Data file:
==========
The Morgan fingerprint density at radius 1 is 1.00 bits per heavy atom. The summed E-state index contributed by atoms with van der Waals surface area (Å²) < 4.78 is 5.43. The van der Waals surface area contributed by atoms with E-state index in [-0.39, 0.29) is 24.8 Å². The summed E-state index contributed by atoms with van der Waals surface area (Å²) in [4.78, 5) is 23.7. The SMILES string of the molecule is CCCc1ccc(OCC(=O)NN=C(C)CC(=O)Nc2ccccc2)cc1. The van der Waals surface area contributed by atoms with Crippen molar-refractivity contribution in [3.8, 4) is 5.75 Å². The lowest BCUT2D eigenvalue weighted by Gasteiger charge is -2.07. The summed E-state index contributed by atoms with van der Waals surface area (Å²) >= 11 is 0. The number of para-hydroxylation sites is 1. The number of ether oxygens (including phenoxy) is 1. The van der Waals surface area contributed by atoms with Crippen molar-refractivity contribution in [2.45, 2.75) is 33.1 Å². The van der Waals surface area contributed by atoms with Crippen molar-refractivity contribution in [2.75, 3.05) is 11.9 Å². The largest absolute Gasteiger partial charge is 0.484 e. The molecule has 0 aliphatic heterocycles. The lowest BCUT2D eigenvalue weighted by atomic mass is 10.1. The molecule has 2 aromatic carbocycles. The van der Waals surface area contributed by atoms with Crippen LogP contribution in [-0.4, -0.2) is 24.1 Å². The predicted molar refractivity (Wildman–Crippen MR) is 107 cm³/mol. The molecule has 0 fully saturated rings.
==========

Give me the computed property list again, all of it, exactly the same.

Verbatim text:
The Morgan fingerprint density at radius 1 is 1.00 bits per heavy atom. The summed E-state index contributed by atoms with van der Waals surface area (Å²) < 4.78 is 5.43. The van der Waals surface area contributed by atoms with E-state index in [-0.39, 0.29) is 24.8 Å². The summed E-state index contributed by atoms with van der Waals surface area (Å²) in [4.78, 5) is 23.7. The SMILES string of the molecule is CCCc1ccc(OCC(=O)NN=C(C)CC(=O)Nc2ccccc2)cc1. The van der Waals surface area contributed by atoms with Crippen molar-refractivity contribution in [3.8, 4) is 5.75 Å². The lowest BCUT2D eigenvalue weighted by Gasteiger charge is -2.07. The summed E-state index contributed by atoms with van der Waals surface area (Å²) >= 11 is 0. The number of para-hydroxylation sites is 1. The number of ether oxygens (including phenoxy) is 1. The van der Waals surface area contributed by atoms with Crippen molar-refractivity contribution in [2.45, 2.75) is 33.1 Å². The van der Waals surface area contributed by atoms with Crippen molar-refractivity contribution in [2.75, 3.05) is 11.9 Å². The largest absolute Gasteiger partial charge is 0.484 e. The molecule has 0 aliphatic heterocycles. The lowest BCUT2D eigenvalue weighted by atomic mass is 10.1. The molecule has 2 aromatic carbocycles. The van der Waals surface area contributed by atoms with Crippen LogP contribution in [-0.4, -0.2) is 24.1 Å². The predicted molar refractivity (Wildman–Crippen MR) is 107 cm³/mol. The molecule has 0 fully saturated rings.